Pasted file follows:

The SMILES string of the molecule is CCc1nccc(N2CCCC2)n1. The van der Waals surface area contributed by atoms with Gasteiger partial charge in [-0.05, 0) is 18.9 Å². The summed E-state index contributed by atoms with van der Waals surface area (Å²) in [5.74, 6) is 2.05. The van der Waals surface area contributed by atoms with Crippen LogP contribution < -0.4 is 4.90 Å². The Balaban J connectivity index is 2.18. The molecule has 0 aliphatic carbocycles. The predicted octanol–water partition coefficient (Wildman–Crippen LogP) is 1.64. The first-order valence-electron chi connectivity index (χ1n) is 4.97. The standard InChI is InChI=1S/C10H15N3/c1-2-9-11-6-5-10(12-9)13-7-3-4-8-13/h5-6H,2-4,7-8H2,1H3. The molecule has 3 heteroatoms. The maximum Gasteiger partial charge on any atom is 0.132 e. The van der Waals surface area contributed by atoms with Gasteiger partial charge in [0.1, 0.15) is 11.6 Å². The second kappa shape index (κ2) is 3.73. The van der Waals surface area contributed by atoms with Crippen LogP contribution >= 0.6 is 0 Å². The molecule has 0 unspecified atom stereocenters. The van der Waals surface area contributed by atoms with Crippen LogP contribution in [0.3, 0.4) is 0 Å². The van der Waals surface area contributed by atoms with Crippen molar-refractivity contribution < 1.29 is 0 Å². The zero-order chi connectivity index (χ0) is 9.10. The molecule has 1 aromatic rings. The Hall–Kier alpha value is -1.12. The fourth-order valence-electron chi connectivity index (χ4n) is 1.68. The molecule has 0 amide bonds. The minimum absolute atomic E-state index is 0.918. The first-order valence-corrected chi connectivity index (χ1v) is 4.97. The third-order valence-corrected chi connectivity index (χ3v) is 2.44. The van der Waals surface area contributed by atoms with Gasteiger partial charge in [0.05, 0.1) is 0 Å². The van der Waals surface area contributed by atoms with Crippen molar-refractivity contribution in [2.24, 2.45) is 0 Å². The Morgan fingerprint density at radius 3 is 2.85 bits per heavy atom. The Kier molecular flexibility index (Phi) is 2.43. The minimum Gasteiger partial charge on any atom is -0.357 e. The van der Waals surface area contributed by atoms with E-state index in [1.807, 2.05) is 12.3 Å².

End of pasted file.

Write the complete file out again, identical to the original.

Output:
The SMILES string of the molecule is CCc1nccc(N2CCCC2)n1. The van der Waals surface area contributed by atoms with Gasteiger partial charge in [-0.05, 0) is 18.9 Å². The summed E-state index contributed by atoms with van der Waals surface area (Å²) in [5.74, 6) is 2.05. The van der Waals surface area contributed by atoms with Crippen LogP contribution < -0.4 is 4.90 Å². The Balaban J connectivity index is 2.18. The molecule has 0 aliphatic carbocycles. The predicted octanol–water partition coefficient (Wildman–Crippen LogP) is 1.64. The first-order valence-electron chi connectivity index (χ1n) is 4.97. The standard InChI is InChI=1S/C10H15N3/c1-2-9-11-6-5-10(12-9)13-7-3-4-8-13/h5-6H,2-4,7-8H2,1H3. The molecule has 3 heteroatoms. The maximum Gasteiger partial charge on any atom is 0.132 e. The van der Waals surface area contributed by atoms with Gasteiger partial charge in [0.1, 0.15) is 11.6 Å². The second kappa shape index (κ2) is 3.73. The van der Waals surface area contributed by atoms with Crippen LogP contribution >= 0.6 is 0 Å². The molecule has 0 unspecified atom stereocenters. The van der Waals surface area contributed by atoms with Crippen LogP contribution in [0.3, 0.4) is 0 Å². The van der Waals surface area contributed by atoms with Crippen molar-refractivity contribution < 1.29 is 0 Å². The zero-order chi connectivity index (χ0) is 9.10. The molecule has 1 aromatic rings. The Hall–Kier alpha value is -1.12. The fourth-order valence-electron chi connectivity index (χ4n) is 1.68. The molecule has 0 amide bonds. The minimum absolute atomic E-state index is 0.918. The first-order valence-corrected chi connectivity index (χ1v) is 4.97. The third-order valence-corrected chi connectivity index (χ3v) is 2.44. The van der Waals surface area contributed by atoms with Gasteiger partial charge in [0.05, 0.1) is 0 Å². The van der Waals surface area contributed by atoms with Crippen molar-refractivity contribution in [2.24, 2.45) is 0 Å². The Morgan fingerprint density at radius 3 is 2.85 bits per heavy atom. The Kier molecular flexibility index (Phi) is 2.43. The minimum Gasteiger partial charge on any atom is -0.357 e. The van der Waals surface area contributed by atoms with E-state index in [1.807, 2.05) is 12.3 Å².